Archive for the ‘Equality Debates’ Category

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In Canada, the gap between the rich and poor remains stable

Wednesday, July 17th, 2019

… fewer people are climbing up the ladder into the next class — especially people in lower-income brackets. But while fewer people are getting ahead, they are also not falling behind much. Despite all the hand-wringing about worsening inequality and the rich getting richer while the poor get poorer, Canada’s income picture is one of stability, with incremental progress for some.

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Governments can afford to make student debt disappear. So why don’t they?

Thursday, July 11th, 2019

In 2017-18, the federal government wrote off $6.8 billion in loans. The largest portion of that was $2.6 billion given to Chrysler after the economic crash in 2009… There is at least $14.6 billion per year estimated by the CRA that is withheld by wealthy Canadians. Recovering that money and giving it to Canadians to pay for their higher education would not only be popular, it would also redistribute wealth in an important way.

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First Nations prepare for influx of new members amid removal of sex-based discrimination from Indian Act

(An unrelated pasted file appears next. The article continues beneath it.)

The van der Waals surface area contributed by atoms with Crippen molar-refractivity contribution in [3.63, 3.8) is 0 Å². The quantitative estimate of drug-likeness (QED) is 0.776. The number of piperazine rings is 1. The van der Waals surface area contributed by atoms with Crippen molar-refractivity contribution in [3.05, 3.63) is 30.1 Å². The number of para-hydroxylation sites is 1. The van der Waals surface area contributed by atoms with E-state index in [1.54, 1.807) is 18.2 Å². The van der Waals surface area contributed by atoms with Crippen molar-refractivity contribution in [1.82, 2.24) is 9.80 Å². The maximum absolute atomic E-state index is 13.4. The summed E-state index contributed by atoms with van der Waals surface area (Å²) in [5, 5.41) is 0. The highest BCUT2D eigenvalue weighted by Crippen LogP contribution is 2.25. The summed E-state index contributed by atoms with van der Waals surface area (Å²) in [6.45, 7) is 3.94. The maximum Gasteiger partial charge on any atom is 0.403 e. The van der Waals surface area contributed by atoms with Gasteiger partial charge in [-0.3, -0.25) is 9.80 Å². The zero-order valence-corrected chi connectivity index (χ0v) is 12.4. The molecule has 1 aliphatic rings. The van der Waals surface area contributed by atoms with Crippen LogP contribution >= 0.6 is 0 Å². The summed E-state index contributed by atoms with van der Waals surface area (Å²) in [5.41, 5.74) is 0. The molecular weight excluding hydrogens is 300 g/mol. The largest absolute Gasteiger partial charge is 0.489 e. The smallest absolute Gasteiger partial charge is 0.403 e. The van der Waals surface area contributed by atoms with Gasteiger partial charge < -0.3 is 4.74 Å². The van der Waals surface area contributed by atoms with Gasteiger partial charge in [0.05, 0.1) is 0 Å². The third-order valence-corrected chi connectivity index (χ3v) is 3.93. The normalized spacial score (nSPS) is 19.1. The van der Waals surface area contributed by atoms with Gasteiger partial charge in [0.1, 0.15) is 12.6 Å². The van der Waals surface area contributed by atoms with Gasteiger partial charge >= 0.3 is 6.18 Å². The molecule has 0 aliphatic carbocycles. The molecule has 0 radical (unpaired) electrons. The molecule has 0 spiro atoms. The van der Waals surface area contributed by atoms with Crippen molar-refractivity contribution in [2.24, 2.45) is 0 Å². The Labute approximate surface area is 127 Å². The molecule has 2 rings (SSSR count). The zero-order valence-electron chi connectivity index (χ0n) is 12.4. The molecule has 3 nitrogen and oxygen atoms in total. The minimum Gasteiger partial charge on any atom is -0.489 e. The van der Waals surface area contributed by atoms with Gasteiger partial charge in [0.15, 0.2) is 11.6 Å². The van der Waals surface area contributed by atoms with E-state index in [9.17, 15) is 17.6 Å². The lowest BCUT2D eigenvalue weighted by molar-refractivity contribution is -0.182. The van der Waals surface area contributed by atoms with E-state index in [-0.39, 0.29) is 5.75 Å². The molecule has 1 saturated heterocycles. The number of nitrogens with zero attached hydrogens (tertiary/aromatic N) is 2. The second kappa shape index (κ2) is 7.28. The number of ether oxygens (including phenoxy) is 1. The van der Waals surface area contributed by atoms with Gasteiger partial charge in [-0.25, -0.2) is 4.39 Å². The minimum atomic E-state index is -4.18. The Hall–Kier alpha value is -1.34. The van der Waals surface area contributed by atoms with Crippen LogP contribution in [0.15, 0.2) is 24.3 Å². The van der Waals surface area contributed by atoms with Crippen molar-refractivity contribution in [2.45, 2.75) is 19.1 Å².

Saturday, June 15th, 2019

Canada’s largest First Nation is introducing a citizenship code to take control over its membership lists as the federal government prepares to enact legislation that could create tens of thousands of new status Indians while removing the last vestiges of sexism from the Indian Act… The concern of the First Nation is that many people who can trace a distant ancestor to the community will turn up after Bill S-3 takes effect to claim a portion of scarce resources…

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The genetics of genocide: I’m healing so my future daughter doesn’t have to

Friday, June 7th, 2019

Genocide? In Canada? Maybe your first instinct is to deny it. I challenge you to hear the truth in it. All of my relatives already know this to be true because of what we’ve experienced. We’re intimately aware of the reality that Canada doesn’t want us to exist… When you remove women from our communities, or disenfranchise them, the seeds of genocide are planted. Unlike a massacre, with genocide you don’t really see the bloodshed. Instead there is just loss, and it’s usually invisible to those committing it – or worse, denied.

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What happened to missing and murdered Indigenous women was horrific, but it wasn’t genocide

Wednesday, June 5th, 2019

These crimes, though horrific and far too numerous, were certainly not “committed with intent to destroy, in whole or in part” a particular racial or ethnic group by the co-ordinated efforts of some other racial or ethnic group… 90 per cent of these murders are committed by Indigenous men who knew their victims; 72 per cent of Aboriginal women are murdered mainly in their homes; very few women involved in the sex trade, whether Indigenous or not, are murdered by their clients…